I closed my eyes tight, trying to keep the sickness down, trying to keep the sight out of my head. I didn’t need to see any more. But for as long as my eyes were shut, my body tensed in my unrelenting prayer for this to be over with, the baby still cooed and laughed. I couldn’t unhear that.

And it was just as scary with my eyes closed than with them open. I peeked and saw the baby back on all fours, crawling towards me. Her face was still half on, the other half was on the ground behind her. The skin on her arms and legs began to slide off of her with each jerky movement, coming off like raw, sliced butcher meat.

This can’t be happening, I chanted to myself. This can’t be real. This can’t be happening. This can’t be real.

I shut my eyes again and hoped that it was a dream. Maybe it was a dream. Maybe I was crazy. If I opened my eyes again, maybe it would be gone. The cooing and noises had stopped.

I counted up to ten.

One. Two. Three. Four. Five. Six. Seven. Eight.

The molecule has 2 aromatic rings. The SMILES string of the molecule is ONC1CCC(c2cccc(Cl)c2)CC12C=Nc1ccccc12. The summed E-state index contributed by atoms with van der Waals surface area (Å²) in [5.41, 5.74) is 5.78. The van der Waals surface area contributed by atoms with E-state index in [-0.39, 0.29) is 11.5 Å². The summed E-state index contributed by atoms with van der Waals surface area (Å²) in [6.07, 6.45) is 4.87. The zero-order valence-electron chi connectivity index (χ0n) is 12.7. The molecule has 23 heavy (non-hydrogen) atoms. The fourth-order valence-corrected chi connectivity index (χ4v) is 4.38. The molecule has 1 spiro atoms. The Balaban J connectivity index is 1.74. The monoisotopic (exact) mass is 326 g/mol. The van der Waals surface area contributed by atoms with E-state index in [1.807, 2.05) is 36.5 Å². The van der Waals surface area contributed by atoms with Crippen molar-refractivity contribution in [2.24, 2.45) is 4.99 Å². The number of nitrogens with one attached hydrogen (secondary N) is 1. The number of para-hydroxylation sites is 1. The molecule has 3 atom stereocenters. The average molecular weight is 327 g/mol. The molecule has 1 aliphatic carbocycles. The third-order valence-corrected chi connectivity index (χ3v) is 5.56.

Nine.

Ten.

I opened my eyes. The baby was right there, paused at my leg. Smiling at me. It gingerly touched my calf with its hand and then proceeded to climb up me like I was a jungle gym. Its rotting, putrid, oozing body coming up my leg, half skeleton face grinning, those wide, socket–rimmed eyes peering into mine with an indescribable intensity.

I screamed. I screamed and screamed and screamed until my scream was all I was, coming up through my throat and shooting to the trees. It hurt my own ears, it made my lungs burn, it made my body shake with an otherworldly terror, it made my throat bleed from the inside. I screamed and screamed and screamed inhuman sounds as this inhuman infant placed its bloody, dead baby hands on my arm, trying to ease itself up.